This code creates a keyhole shape using a compound curve, and also creates an identical shape as a geometry collection (though notice that the LINESTRING keyword is not—and cannot—be specified when defining a compound curve). It then buffers both of them with different padding, so that the spatial viewer clearly shows the two identical shapes on top of one another, as shown:
Both the compound curve and the geometry collection yield identical shapes. In fact, the expression @CC.STEquals(@GC) which compares the two instances for equality returns 1 (for true). The STEquals method tests for “spatial equality,” meaning it returns true if two instances produce the same shape even if they are being rendered using different spatial data classes. Furthermore, recall that segments of a circular string can be made perfectly straight by positioning the anchor directly between the end points, meaning that the circular string offers yet a third option for producing the very same shape. So which one should you use? Comparing these spatial data classes will help you determine which one is best to use in different scenarios.
A geometry collection (which was already supported in SQL Server 2008) is the most accommodating, but carries the most storage overhead. Geometry collections can hold instances of any spatial data class, and the instances don’t need to be connected to (or intersected with) each other in any way. The collection simply holds a bunch of different shapes as a set, which in this example just happens to be several line strings and circular strings connected at their start and end points.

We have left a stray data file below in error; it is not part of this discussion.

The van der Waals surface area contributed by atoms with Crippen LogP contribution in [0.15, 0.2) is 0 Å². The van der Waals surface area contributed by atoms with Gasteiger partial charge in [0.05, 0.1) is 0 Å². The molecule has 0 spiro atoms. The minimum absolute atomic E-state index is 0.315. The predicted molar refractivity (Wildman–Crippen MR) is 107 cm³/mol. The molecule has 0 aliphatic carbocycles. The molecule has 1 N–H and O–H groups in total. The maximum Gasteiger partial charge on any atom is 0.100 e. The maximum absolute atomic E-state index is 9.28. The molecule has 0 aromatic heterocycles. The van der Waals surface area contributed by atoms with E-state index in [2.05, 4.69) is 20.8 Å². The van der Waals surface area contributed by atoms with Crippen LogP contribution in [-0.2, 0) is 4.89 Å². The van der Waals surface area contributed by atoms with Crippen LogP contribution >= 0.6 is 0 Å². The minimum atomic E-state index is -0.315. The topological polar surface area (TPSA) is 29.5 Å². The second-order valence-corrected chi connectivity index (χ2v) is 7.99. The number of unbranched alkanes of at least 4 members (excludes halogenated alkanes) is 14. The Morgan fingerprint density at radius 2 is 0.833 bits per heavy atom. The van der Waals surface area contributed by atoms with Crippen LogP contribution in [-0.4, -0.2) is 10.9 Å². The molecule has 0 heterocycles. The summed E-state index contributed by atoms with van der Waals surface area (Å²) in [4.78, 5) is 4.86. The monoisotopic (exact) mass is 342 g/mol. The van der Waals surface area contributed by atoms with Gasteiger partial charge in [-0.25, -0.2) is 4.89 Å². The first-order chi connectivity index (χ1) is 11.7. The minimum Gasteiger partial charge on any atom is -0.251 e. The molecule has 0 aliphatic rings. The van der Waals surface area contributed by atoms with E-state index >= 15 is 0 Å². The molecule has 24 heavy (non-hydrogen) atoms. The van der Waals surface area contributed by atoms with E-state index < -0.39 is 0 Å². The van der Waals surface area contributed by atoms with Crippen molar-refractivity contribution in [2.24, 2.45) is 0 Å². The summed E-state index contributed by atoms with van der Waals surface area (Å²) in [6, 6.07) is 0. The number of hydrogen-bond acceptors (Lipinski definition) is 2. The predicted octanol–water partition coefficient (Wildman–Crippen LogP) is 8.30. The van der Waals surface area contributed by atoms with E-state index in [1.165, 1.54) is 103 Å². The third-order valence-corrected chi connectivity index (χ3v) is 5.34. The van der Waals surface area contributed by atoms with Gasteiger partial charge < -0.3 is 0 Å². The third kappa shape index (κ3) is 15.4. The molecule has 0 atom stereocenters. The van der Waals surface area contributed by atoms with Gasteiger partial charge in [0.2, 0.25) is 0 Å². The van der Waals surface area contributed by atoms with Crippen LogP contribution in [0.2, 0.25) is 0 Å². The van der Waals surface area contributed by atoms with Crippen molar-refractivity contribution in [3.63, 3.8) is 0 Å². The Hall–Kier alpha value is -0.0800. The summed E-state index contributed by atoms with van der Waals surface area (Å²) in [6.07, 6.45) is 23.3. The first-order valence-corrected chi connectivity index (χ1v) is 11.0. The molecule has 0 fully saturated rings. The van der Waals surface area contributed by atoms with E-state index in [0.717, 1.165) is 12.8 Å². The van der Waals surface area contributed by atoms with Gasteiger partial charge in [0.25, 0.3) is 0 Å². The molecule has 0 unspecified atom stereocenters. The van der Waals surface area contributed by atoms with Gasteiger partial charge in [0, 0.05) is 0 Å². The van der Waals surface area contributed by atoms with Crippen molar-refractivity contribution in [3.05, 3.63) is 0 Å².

In contrast, the new compound curve class in SQL Server 2012 has the most constraints but is the most lightweight in terms of storage. It can only contain line strings or circular strings, and each segment’s start point must be connected to the previous segment’s end point (although it is most certainly not necessary to connect the first and last segments to form a closed shape as in this example). The DATALENGTH function shows the difference in storage requirements; DATALENGTH(@CC) returns 152 and DATALENGTH(@GC) returns 243. In our current example, DATALENGTH(@CC) returns 152 and DATALENGTH(@GC) returns 243. This means that the same shape requires 38% less storage space by using a compound curve instead of a geometry collection. A compound curve is also more storage-efficient than a multi-segment circular line string when straight lines are involved. This is because there is overhead for the mere potential of a curve, since the anchor point requires storage even when it’s position produces straight lines, whereas compound curves are optimized specifically to connect circular strings and (always straight) line strings.
A curve polygon is very similar to an ordinary polygon; like an ordinary polygon, a curve polygon specifies a “ring” that defines a closed shape, and can also specify additional inner rings to define “holes” inside the shape. The only fundamental difference between a polygon and a curve polygon is that the rings of a curve polygon can include circular shapes, whereas an ordinary polygon is composed exclusively with straight lines. Specifically, each ring in a curve polygon can consist of any combination of line strings, circular strings, and compound curves that collectively define the closed shape. For example, the following code produces a curve polygon with the same keyhole outline that I just demonstrated for the compound curve.
-- Curve polygon SELECT geometry::Parse(' CURVEPOLYGON( COMPOUNDCURVE( (4 4, 4 8), CIRCULARSTRING(4 8, 6 10, 8 8), (8 8, 8 4), CIRCULARSTRING(8 4, 2 3, 4 4) ) )')
This code has simply specified the same compound curve as the closed shape of a curve polygon. Although the shape is the same, the curve polygon is a two-dimensional object, whereas the compound curve version of the same shape is a one-dimensional object. This can be seen visually by the spatial viewer results, which shades the interior of the curve polygon as shown here:
Circular data support is an important new capability added to the spatial support in SQL Server 2012. In this blog post, I demonstrated the three new spatial data classes for curves and arcs: circular strings, compound curves, and curve polygons. Stay tuned for my next post (coming soon), for more powerful and fun spatial enhancements coming soon in SQL Server 2012!